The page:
There’s no way to know whether the Sod Poodles will repeat their initial success with another league title in 2020. That’s not the point. Fans will show up in the thousands for games in Season No. 2, just as they did in the team’s initial season.

I was unable to attend any games; I no longer live in Amarillo.

Hodgetown, though, does stand as a tremendous addition to the city’s downtown district. I have had the pleasure of admiring the structure on return visits to Amarillo.

City officials have much to commend their service to the public. I maintain the idea that downtown revival will ripple its way throughout Amarillo. It’ll take time, but the city’s investment in downtown is bound to bring significant reward even to those neighborhoods where residents contend the city has ignored.

Hodgetown is just one of the jewels in the city’s investment crown.

Amarillo Matters shows that it really matters

A couple of years ago a group of Amarillo civic and business leaders got together to form a political action committee dedicated — according to its mission statement — to the betterment of the city.

They called themselves Amarillo Matters. Some critics in the city spoke out against the group, suggesting some sort of nefarious motivation was driving the organization’s agenda.

But what has happened since Amarillo Matters came into being in 2016?

It endorsed a slate of City Council candidates prior to the 2017 municipal election. All five of the individuals endorsed by Amarillo Matters won that election. They all ran for re-election this year and, with Amarillo Matters’ blessing yet again, they all were re-elected.

How has the city done? Quite well, based on my observation.

Downtown’s district renovation has proceeded apace. They built that ballpark along Buchanan Street. The Amarillo Sod Poodles played baseball at Hodgetown, drawing huge crowds at every home game and, oh yes, they won the Texas League pennant after a thrilling come-from-behind victory in the fifth game of the championship series against the defending champs, the Tulsa Drillers. I know … Amarillo Matters didn’t have a thing to do with the Sod Poodles’ success on the baseball field.

Amarillo Matters’ mission calls for the development of “positive opportunities for Amarillo and the surrounding area.” Man, that sounds pretty damn sinister, don’t you think?

Yes, I questioned Amarillo Matters along the way, too. I wondered in an earlier blog post about the identity of the individuals who comprise its leadership. I called on Amarillo Matters to be more transparent and to reveal their identities to the public. The IDs have trickled out, but I will presume that some critics still contend that Amarillo Matters remains too secretive.

However, the result of the group’s mission is worth noting, too.

Amarillo has made tremendous progress over the past few years, even pre-dating Amarillo Matters’ emergence as a political force in the city.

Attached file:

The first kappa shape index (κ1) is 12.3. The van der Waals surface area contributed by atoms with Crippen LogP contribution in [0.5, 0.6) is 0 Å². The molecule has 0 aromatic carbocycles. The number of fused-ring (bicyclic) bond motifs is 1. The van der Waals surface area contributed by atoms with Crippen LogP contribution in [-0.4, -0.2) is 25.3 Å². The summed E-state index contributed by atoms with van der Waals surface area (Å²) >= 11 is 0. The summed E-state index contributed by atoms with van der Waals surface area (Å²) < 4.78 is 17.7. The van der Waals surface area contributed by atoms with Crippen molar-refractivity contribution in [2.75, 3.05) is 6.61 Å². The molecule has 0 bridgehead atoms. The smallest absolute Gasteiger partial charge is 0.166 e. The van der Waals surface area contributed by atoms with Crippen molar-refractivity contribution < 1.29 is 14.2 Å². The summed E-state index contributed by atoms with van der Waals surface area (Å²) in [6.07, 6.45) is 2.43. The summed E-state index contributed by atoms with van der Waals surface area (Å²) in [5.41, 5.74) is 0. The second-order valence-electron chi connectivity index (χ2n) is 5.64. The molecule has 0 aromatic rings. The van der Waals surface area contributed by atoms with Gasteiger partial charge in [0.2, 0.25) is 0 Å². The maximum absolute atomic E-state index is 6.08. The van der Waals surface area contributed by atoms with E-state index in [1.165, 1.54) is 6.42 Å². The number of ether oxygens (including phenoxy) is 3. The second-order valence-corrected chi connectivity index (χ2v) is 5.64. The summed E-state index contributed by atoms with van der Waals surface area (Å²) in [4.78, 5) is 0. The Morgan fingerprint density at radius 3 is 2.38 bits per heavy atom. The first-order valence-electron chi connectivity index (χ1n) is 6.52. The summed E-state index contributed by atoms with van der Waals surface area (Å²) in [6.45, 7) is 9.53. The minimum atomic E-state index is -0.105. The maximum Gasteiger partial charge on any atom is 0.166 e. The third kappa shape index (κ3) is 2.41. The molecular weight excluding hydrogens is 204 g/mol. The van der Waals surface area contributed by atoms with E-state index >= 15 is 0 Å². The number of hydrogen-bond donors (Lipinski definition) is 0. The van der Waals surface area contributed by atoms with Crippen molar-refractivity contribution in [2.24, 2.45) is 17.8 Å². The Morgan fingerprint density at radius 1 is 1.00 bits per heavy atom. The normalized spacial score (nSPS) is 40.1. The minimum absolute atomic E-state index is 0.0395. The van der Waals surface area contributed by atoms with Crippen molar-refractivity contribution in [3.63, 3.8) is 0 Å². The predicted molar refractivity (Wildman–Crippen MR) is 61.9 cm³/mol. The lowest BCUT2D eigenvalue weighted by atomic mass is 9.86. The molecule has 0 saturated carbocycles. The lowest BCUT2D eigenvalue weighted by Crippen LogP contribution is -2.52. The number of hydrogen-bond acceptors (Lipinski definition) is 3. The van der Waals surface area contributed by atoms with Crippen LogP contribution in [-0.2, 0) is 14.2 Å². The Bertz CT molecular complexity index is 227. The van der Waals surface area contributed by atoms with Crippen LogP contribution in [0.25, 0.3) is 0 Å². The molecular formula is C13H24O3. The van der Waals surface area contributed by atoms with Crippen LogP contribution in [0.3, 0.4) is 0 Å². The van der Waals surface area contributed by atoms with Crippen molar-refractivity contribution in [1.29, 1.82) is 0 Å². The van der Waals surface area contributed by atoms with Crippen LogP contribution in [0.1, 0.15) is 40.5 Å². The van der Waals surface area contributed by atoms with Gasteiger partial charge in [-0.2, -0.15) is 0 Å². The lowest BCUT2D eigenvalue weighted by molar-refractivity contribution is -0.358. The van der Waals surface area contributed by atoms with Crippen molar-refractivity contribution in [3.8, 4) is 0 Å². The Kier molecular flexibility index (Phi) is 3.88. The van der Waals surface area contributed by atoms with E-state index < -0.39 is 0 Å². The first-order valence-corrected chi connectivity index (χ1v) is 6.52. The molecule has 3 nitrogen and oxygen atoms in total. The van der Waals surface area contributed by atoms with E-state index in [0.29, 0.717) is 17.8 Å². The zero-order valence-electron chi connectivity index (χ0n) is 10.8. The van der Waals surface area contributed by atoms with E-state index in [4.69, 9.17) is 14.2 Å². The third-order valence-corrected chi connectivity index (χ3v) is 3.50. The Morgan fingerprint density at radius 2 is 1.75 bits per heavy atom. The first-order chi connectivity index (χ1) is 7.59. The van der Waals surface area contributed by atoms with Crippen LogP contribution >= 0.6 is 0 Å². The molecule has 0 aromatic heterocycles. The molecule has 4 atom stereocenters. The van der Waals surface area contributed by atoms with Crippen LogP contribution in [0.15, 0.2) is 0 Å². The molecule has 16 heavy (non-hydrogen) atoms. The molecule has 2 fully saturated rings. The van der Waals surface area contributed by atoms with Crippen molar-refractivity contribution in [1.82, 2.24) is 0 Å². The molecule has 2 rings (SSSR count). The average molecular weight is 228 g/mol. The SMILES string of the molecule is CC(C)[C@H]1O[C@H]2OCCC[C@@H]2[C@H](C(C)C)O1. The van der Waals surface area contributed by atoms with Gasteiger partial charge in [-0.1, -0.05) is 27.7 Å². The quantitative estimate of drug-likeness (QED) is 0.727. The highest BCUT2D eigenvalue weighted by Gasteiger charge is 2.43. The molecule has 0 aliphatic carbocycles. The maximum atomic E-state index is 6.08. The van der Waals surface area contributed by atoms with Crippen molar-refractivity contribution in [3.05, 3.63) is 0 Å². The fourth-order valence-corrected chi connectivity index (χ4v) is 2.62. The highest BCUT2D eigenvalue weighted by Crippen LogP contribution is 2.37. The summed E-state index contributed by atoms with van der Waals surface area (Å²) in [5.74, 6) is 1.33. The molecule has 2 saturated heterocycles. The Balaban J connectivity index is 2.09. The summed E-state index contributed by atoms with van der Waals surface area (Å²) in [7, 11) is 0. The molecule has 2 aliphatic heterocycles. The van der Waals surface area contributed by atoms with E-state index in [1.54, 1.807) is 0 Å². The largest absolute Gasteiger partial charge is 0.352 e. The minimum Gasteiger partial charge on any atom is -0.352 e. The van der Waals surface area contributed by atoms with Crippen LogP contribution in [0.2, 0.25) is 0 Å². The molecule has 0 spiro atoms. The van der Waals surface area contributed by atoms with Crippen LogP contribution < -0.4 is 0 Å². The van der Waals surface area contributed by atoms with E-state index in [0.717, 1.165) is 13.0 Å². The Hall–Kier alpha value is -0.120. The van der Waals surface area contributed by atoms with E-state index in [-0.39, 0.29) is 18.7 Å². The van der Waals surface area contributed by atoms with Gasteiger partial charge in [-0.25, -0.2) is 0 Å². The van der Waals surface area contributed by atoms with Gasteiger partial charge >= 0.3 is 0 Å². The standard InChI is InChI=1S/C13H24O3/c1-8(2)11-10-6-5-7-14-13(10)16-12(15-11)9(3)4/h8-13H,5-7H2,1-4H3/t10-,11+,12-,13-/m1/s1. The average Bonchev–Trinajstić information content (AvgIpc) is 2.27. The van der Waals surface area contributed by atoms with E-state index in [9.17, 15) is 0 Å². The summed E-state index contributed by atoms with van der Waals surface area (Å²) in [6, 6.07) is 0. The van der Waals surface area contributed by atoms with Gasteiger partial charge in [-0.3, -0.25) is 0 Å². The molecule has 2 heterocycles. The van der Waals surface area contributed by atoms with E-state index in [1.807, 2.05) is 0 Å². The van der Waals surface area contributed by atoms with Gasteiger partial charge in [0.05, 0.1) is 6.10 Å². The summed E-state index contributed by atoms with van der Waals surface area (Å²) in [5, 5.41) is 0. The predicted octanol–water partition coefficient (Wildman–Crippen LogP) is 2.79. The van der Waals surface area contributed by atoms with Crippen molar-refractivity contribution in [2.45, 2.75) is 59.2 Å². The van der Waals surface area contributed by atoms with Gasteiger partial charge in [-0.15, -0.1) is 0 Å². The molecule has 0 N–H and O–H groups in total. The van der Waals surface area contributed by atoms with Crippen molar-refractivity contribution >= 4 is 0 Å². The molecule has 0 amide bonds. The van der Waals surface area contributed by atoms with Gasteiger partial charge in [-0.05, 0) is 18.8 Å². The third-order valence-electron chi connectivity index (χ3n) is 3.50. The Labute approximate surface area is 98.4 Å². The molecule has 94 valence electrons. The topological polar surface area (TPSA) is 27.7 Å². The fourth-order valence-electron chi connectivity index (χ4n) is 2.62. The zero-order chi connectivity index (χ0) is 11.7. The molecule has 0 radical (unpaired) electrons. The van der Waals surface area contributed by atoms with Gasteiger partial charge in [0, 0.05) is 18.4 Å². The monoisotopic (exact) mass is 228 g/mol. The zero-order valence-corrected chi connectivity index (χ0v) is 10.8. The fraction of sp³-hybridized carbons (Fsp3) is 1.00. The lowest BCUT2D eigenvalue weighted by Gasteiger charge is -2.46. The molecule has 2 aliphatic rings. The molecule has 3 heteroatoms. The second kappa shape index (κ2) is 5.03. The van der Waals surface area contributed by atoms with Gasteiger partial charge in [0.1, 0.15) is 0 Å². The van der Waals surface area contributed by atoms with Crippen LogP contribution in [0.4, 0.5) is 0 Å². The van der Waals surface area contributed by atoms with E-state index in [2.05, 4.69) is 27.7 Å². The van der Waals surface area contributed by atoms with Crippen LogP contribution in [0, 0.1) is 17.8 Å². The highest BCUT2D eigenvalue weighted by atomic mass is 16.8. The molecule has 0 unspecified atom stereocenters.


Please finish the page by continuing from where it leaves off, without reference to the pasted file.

Does a group of business leaders deserve all the credit for the city’s success? No. However, neither does it deserve the brickbats that some critics have hurled at it.

Amarillo has fared well. Amarillo Matters deserves some of the credit for the success that has come Amarillo’s way.

Once more: How about a Soddies party to celebrate a big win?

This likely will be my final pitch on this subject, so I’ll go out with a bit of gusto.

Amarillo needs to throw a party for the Sod Poodles, the team that won the Texas League baseball championship with a thrilling come-from-behind victory over the Tulsa Drillers.

From what I have heard via social media, the Sod Poodles players have dispersed. They’ve all gone home. They hugged each other on the field and in the locker room in Tulsa, slapped each other on the back. That was it.

Why is this an important issue to raise once again? Well, I believe a city party — held at Hodgetown, the Sod Poodles’ home field — also would be for the fans who supported the team through its championship-winning season. The fans deserve a party, too!

So, why doesn’t the Elmore Group pony up some dough and fly the team back to Amarillo? I figure the team owners have some dough laying around. Surely they can afford air fare, or bus fare, or Uber fare for the players to return to Amarillo, the city that cheered its collective throat hoarse for the team.

The fans filled Hodgetown. They responded famously for the team that relocated from San Antonio.

As for who would pay for staging such an event at Hodgetown, well … I can ask Mayor Ginger Nelson if she has poked around City Hall to see if there’s rainy day fund money laying around to foot the bill for a party on the field at the ballpark.

This baseball season is a potentially watershed event for Amarillo. The city boasts a shiny, spiffy and sensational ballpark in its downtown district. There was some struggle to get the plans ironed out and to get it built.

Why not celebrate the whole thing — downtown’s rebirth, the development of the ballpark as well as the Sod Poodles’ glorious initial season?

It can be done. It should be done.

Will there be a city celebration for the Soddies?

I am acutely aware that as an Amarillo ex-pat, any suggestion I have for the city I called home for more than 20 years likely won’t carry much weight.

What the hey? Here goes anyway …

Is there any thought being given in Amarillo for a community celebration to honor the Amarillo Sod Poodles’ winning the Texas League baseball championship?

I mentioned a parade in an earlier blog post. I get that a parade along Polk Street could be tough to assemble.